Indiana's Medicaid chief told lawmakers Thursday that the federal government has largely left states in the dark on implementing
the federal health care overhaul because it hasn't yet provided needed guidelines.
Medicaid Director Pat Casanova told the Health Finance Commission that key parts of the overhaul take effect in 2014 — about 3-1/2 years away — but states will need several years to pass their own rules and implement the overhaul.
"While it sounds like it's a long ways off, it's around the corner," Casanova said. She noted some state rulemaking on the 2004 federal Deficit Reduction Act is only occurring now.
Her comments underscored the challenges facing Indiana and other states as they grapple with putting the health care changes into place in a relatively short span of time while they also contend with the economic downtown and strained state budgets. Parts of the health care overhaul involve changes to Medicaid, a federal health care program that states administer.
Complicating matters is the size of Indiana's relatively small Medicaid staff of fewer than 90 people, which also is facing deadlines for implementing federal medical privacy rules and health information technology upgrades, Casanova said.
"This is like a tsunami coming at us," she said.
Casanova said her office has not sought some federal grants to pay for implementing the health care overhaul because it lacks necessary staff or matching funds.
But a spokesman for the Family and Social Services Administration, Marcus Barlow, said Casanova misspoke and that the state so far has passed up applying for only one grant while the Division of Aging and the Department of Insurance have applied for four others, seeking a total of $2.6 million. The grants haven't been awarded yet.
However, Casanova's comments that that state was passing up federal funds dismayed Rep. Ed DeLaney, D-Indianapolis, an alternate member of the State Budget Committee.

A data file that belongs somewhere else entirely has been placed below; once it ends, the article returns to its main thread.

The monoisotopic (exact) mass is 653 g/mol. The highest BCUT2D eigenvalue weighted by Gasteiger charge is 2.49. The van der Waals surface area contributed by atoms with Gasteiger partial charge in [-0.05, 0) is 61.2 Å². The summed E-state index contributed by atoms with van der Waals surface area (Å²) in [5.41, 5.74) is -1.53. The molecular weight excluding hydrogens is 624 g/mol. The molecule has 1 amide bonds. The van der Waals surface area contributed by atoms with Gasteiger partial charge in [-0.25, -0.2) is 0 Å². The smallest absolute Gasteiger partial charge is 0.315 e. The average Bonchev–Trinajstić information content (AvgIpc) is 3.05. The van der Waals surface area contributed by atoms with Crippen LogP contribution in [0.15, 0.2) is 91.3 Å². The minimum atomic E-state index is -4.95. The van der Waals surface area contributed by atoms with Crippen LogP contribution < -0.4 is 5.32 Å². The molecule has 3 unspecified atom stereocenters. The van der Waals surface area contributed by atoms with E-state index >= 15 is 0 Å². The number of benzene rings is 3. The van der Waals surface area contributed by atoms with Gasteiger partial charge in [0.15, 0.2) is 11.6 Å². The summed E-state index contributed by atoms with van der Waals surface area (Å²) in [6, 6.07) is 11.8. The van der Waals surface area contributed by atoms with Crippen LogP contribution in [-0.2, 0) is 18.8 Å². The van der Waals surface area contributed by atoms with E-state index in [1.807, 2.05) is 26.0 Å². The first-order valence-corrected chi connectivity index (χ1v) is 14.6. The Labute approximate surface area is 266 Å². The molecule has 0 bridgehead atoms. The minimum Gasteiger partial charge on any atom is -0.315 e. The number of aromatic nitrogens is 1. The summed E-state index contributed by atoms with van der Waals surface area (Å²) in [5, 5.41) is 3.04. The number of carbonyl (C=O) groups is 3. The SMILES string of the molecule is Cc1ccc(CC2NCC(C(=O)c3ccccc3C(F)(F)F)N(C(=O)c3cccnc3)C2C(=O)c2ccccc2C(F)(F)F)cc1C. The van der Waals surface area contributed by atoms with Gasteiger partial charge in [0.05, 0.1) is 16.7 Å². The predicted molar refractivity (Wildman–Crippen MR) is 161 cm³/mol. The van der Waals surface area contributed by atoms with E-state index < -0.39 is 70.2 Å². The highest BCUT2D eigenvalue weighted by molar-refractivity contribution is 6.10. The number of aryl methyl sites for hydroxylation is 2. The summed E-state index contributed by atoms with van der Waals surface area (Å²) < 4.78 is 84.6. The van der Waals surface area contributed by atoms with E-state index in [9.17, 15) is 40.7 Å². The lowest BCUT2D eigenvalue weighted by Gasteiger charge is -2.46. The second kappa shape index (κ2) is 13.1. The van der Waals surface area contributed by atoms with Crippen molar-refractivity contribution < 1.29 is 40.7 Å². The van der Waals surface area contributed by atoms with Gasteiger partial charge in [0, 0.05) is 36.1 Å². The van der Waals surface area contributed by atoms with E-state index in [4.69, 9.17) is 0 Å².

"I'm just stunned," DeLaney said afterward. "I don't like it that we're not apply for grants because we don't have staff."
DeLaney also criticized the administration of Republican Gov. Mitch Daniels for lagging behind other states in putting the health care overhaul into place and for leaving lawmakers "out of that process." He noted other governors have taken steps to implement provisions of the overhaul while Indiana waits.
Daniels has criticized the health care overhaul and Indiana is among a group of states suing to overturn it. A private actuary on contract to the administration has estimated the overhaul will cost state government at least $2.9 billion over the next decade. Much of the money will go toward Medicaid coverage for hundreds of thousands of newly eligible Indiana residents.
Daniels policy aide Lawren Mills said the only major decision by the administration so far was to not expand its high-risk insurance pool for people with pre-existing medical conditions, instead allowing the federal government to establish such coverage in the state.
Mills told lawmakers the administration was working on putting together a package of proposed legislation for implementing the overhaul.
Senate Health Committee Chairwoman Pat Miller, R-Indianapolis, expressed frustration over federal Medicaid officials offering little guidance on implementing the overhaul. President Barack Obama last week bypassed the Senate and appointed Dr. Donald Berwick to run Medicare and Medicaid.
"It's very complicated for us right now," Miller said.